Purple Day is an international day dedicated to increasing epilepsy awareness. Every 26 March, around the world people wear purple and host events to raise awareness of a condition that affects more than 50 million people. Some are also encouraged to wear a lavender ribbon, often associated with epilepsy because lavender represents isolation and solitude, a dominant feeling for many with epilepsy.
History of Purple Day
Established in 2008 by nine-year-old Cassidy Megan of Nova Scotia, Canada, she told her friends about her epilepsy after a presentation in her class by the Epilepsy Association of Nova Scotia. At first, Megan was afraid that other children would make fun of her. Then she came up with the idea of Purple Day where people would wear purple to show support for those living with epilepsy.
The Epilepsy Association of Nova Scotia came on board in 2008 to help develop Megan's idea, which is now known as the Purple Day for Epilepsy campaign.
Over the last eight years, Megan's message of courage has spread across the world. Purple Day is now the biggest international awareness day for epilepsy and people everywhere are stepping up and sharing their stories and wearing purple.
What is epilepsy?
Epilepsy is a neurological condition marked by seizures, which start in the brain, that can lead to physical injuries including broken bones. It is usually only diagnosed after a person has had one, or more, seizures which either relate to a brain injury or family history but often the cause is unknown. Known genetic mutations are directly linked to a small proportion of cases.
Why should we be more aware?
Epilepsy is the fourth most common neurological disorder and affects people of all ages – about 1 in every 100 people. How epilepsy is perceived or how people are treated (stigma) is considered a bigger problem than the seizures themselves because it can affect relationships.
People in some parts of the world still believe that those with epilepsy are cursed. This results in many people with epilepsy denying suffering seizures. In India and China, epilepsy is a social justification to deny marriage. Even in the UK, prior to 1970 laws prevented people with epilepsy from marrying. In Tanzania, as in other parts of Africa, epilepsy is associated with possession by evil spirits, witchcraft or poisoning, and is incorrectly perceived as contagious.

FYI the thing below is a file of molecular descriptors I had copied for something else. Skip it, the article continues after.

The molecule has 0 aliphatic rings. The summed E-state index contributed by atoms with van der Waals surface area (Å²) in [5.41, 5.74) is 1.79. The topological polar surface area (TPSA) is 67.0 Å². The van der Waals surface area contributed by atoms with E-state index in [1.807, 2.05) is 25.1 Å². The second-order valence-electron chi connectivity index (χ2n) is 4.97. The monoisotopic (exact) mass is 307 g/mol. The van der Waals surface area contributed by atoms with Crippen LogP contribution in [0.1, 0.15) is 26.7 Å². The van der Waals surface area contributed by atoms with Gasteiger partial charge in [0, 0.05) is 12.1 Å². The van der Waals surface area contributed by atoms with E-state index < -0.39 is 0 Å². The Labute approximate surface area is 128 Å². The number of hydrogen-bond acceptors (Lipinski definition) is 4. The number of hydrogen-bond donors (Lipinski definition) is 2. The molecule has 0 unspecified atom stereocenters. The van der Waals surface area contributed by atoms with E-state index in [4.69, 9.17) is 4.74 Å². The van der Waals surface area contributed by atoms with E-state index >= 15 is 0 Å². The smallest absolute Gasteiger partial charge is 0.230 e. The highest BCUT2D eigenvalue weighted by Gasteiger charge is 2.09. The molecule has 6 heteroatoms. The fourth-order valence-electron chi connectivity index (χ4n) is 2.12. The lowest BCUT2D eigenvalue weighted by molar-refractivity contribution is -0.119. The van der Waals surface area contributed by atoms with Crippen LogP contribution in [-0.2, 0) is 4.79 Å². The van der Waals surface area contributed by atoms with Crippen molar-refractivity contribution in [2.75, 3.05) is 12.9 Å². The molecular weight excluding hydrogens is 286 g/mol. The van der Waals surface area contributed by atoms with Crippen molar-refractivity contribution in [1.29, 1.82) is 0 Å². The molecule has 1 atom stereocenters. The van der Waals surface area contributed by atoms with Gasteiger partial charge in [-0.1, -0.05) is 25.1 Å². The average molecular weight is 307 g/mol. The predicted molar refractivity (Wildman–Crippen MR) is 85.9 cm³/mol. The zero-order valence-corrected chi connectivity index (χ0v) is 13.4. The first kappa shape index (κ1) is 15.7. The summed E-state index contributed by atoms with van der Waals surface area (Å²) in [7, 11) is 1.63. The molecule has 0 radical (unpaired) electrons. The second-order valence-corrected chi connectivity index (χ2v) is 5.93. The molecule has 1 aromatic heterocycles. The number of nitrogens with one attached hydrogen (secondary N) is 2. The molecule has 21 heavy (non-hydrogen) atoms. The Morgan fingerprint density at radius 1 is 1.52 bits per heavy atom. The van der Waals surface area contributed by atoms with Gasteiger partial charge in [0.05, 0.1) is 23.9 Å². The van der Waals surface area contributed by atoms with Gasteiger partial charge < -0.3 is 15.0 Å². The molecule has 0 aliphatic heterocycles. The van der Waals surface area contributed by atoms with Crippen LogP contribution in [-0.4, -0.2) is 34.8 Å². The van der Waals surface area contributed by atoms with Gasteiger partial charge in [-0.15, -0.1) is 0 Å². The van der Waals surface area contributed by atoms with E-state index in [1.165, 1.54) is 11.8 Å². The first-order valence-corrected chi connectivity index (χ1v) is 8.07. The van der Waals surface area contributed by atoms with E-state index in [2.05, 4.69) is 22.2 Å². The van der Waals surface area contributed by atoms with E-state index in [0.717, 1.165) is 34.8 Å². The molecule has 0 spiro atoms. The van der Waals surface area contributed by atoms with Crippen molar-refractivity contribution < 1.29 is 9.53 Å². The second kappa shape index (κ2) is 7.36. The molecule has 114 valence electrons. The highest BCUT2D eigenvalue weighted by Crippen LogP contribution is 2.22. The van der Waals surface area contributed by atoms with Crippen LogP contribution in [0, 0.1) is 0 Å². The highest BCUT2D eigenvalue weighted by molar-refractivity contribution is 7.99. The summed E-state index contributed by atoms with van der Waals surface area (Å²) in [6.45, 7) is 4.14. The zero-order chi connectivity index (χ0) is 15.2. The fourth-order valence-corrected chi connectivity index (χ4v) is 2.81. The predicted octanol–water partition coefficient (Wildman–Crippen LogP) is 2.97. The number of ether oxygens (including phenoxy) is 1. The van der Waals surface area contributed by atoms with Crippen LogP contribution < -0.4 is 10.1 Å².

A recent survey in UK by Epilepsy Action questioned almost 700 people with epilepsy to explore how they feel about talking to others about their condition. Of those surveyed, 1 in 5 expressed feeling uncomfortable or very uncomfortable talking about epilepsy even with friends.
How is Purple Day celebrated?
In 2009, the New York-based Anita Kaufmann Foundation and Epilepsy Association of Nova Scotia joined forces to launch Purple Day internationally. Their combined efforts have led to the involvement of numerous organizations, schools, businesses, politicians and celebrities around the world participating in Purple Day.
The celebration of the day has spread over the globe in the past eight years . People hold fundraisers, and awareness campaigns in schools, colleges and workplaces. The most common form of support is by simply wearing the colour purple or sporting a lavender ribbon.
Iconic buildings in the UK switch on purple lights to express solidarity with the cause. Many purple-themed fundraisers are also held all over the UK.
To check out the various events marking this day around the globe this year click here.